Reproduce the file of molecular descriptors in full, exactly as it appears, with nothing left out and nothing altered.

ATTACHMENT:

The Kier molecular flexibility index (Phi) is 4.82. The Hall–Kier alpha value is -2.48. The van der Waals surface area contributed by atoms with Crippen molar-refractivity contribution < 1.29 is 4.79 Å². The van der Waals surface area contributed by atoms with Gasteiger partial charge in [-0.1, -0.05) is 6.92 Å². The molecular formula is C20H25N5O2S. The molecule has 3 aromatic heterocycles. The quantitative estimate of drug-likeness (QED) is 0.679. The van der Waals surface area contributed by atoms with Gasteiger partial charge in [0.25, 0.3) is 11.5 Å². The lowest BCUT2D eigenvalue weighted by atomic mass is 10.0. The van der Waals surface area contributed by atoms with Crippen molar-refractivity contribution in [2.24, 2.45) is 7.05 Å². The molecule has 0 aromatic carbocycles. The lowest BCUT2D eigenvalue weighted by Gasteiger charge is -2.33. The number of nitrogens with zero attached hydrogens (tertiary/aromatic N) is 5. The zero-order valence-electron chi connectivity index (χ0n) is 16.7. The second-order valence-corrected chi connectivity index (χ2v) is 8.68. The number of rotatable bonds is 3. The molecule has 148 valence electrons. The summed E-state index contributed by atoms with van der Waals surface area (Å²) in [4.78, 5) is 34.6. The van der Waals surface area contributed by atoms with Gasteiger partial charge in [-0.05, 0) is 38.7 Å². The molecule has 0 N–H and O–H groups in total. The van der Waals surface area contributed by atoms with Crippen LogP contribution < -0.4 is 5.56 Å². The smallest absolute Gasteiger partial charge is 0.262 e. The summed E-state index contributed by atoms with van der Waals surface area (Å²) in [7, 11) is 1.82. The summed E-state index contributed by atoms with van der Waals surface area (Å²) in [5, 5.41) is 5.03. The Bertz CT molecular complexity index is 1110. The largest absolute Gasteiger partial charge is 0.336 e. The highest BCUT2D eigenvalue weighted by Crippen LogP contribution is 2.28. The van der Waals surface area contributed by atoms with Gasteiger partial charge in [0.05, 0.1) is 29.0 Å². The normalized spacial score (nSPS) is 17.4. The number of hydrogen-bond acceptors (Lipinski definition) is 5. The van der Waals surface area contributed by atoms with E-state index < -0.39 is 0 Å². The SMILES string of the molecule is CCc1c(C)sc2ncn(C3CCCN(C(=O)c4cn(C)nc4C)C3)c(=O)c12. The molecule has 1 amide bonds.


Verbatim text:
The Kier molecular flexibility index (Phi) is 4.82. The Hall–Kier alpha value is -2.48. The van der Waals surface area contributed by atoms with Crippen molar-refractivity contribution < 1.29 is 4.79 Å². The van der Waals surface area contributed by atoms with Gasteiger partial charge in [-0.1, -0.05) is 6.92 Å². The molecular formula is C20H25N5O2S. The molecule has 3 aromatic heterocycles. The quantitative estimate of drug-likeness (QED) is 0.679. The van der Waals surface area contributed by atoms with Gasteiger partial charge in [0.25, 0.3) is 11.5 Å². The lowest BCUT2D eigenvalue weighted by atomic mass is 10.0. The van der Waals surface area contributed by atoms with Crippen molar-refractivity contribution in [2.24, 2.45) is 7.05 Å². The molecule has 0 aromatic carbocycles. The lowest BCUT2D eigenvalue weighted by Gasteiger charge is -2.33. The number of nitrogens with zero attached hydrogens (tertiary/aromatic N) is 5. The zero-order valence-electron chi connectivity index (χ0n) is 16.7. The second-order valence-corrected chi connectivity index (χ2v) is 8.68. The number of rotatable bonds is 3. The molecule has 148 valence electrons. The summed E-state index contributed by atoms with van der Waals surface area (Å²) in [4.78, 5) is 34.6. The van der Waals surface area contributed by atoms with Gasteiger partial charge in [-0.05, 0) is 38.7 Å². The molecule has 0 N–H and O–H groups in total. The van der Waals surface area contributed by atoms with Crippen LogP contribution < -0.4 is 5.56 Å². The smallest absolute Gasteiger partial charge is 0.262 e. The summed E-state index contributed by atoms with van der Waals surface area (Å²) in [7, 11) is 1.82. The summed E-state index contributed by atoms with van der Waals surface area (Å²) in [5, 5.41) is 5.03. The Bertz CT molecular complexity index is 1110. The largest absolute Gasteiger partial charge is 0.336 e. The highest BCUT2D eigenvalue weighted by Crippen LogP contribution is 2.28. The van der Waals surface area contributed by atoms with Gasteiger partial charge in [0.05, 0.1) is 29.0 Å². The normalized spacial score (nSPS) is 17.4. The number of hydrogen-bond acceptors (Lipinski definition) is 5. The van der Waals surface area contributed by atoms with E-state index < -0.39 is 0 Å². The SMILES string of the molecule is CCc1c(C)sc2ncn(C3CCCN(C(=O)c4cn(C)nc4C)C3)c(=O)c12. The molecule has 1 amide bonds.